This is where non-banking finance companies (NBFCs) help plug gaps in the financial system anywhere around the world, including India, and prevent people from falling prey to “shadow banking schemes”.
NBFCs, credible pillar of the countries’ financial systems, complement the banking sector and by extending the reach of institutional finance to the unbanked households and industry including micro and tiny enterprises.
NBFCs’ ground-level understanding of their customers’ income and repayment abilities, as also their credit needs, offers them the advantage create instruments to suit their clients’ specific requirements. Small loan tickets with quite short maturities and affordable overpayment - which fit the best to consumer durable purchases - are often neglected by high street banks. By giving out such small loans, NBFC’s not only improves lives of customers but also helps millions of borrowers first establish a credit score and history and eventually graduate to becoming eligible for loans from commercial banks.
Credit information companies such as CIBIL give a numeric summary of one’s credit history. A credit score is critical for securing a bank loan. It gives the “probability of default” of the individual based on their credit history and tells a bank how likely an applicant is to pay back a loan based on his past record. A high credit score, which implies a good loan repayment record, is viewed more favourably by a bank while scrutinising a bank application.
In India, NBFCs have reported better performance in most parameters when most of the formal banking system was saddled by a mount of bad loans.
According to the financial stability report (FSR) released by the Reserve Bank of India (RBI) last month, NBFC loans expanded 16.6 percent in 2015-16 year, double than the 8.8 percent credit growth that commercial banks reported during the year.
The aggregate balance sheet of 11,682 NBFCs expanded 15.5 percent in fiscal 2016 compared with 15.7 percent the previous year. The gross non-performing assets (GNPA) ratio for the NBFC sector declined to 4.6 percent of total advances in March 2016 from 5.1 percent in September 2015. This implies that as of March 2016, of every Rs 100 lent by NBFCs, Rs 4.6 have turned bad. Contrast this with commercial banks where, at an aggregate level, gross NPAs rose sharply to 7.6 percent from 5.1 percent between September 2015 and March 2016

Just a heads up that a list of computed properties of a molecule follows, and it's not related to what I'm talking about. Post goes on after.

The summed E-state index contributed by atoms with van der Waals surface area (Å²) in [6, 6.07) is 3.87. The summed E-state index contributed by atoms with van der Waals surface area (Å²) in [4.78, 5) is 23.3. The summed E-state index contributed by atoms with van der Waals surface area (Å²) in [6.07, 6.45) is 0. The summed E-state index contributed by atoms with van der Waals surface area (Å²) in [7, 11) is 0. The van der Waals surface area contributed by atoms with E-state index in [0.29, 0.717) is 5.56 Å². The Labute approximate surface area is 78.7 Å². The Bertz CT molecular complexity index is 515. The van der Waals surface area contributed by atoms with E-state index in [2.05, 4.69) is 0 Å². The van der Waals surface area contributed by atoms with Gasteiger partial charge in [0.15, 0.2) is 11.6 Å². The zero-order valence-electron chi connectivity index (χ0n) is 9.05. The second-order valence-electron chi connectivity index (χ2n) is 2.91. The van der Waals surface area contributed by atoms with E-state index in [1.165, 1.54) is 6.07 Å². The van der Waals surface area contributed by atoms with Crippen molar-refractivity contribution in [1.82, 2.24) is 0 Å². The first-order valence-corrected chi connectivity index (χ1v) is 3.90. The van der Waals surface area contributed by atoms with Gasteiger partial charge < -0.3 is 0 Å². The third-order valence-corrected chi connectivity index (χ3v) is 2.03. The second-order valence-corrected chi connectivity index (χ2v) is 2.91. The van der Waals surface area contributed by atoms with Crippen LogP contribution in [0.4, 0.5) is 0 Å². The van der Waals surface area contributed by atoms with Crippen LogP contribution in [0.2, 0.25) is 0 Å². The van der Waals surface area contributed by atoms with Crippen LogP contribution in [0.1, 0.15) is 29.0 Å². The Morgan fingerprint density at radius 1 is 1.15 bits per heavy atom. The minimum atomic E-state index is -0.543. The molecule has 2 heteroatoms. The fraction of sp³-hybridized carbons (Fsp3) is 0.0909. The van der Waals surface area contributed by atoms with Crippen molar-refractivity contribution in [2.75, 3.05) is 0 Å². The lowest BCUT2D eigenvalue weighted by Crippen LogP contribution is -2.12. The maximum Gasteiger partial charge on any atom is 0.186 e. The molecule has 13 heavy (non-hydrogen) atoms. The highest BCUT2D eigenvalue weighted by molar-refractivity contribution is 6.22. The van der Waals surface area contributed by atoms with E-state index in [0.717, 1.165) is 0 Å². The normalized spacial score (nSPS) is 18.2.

It is also heartening to note that the RBI has acknowledged that NBFCs have performed better than banks, both as businesses as well as their client profile that hold better repayment records. This is commendable because the regulatory rules for NBFCs are being aligned with banks making these organisations stand out as excellent exemplars of sound business operations and efficient financial inclusion institutions.
As former RBI governor Raghuram G Rajan pointed out in a paper “India and Economic Freedom”, in order for an adult to be able to take advantage of expanded opportunity in a market economy, she has to have been a child with access to reasonable nutrition, healthcare, and education when young. Moreover, going forward, she has to have access to finance so that the lack of wealth does not hamper her. More than anything, it is the lives that such small loans can change.
(The writer is CEO, Home Credit India. Views expressed are strictly personal.)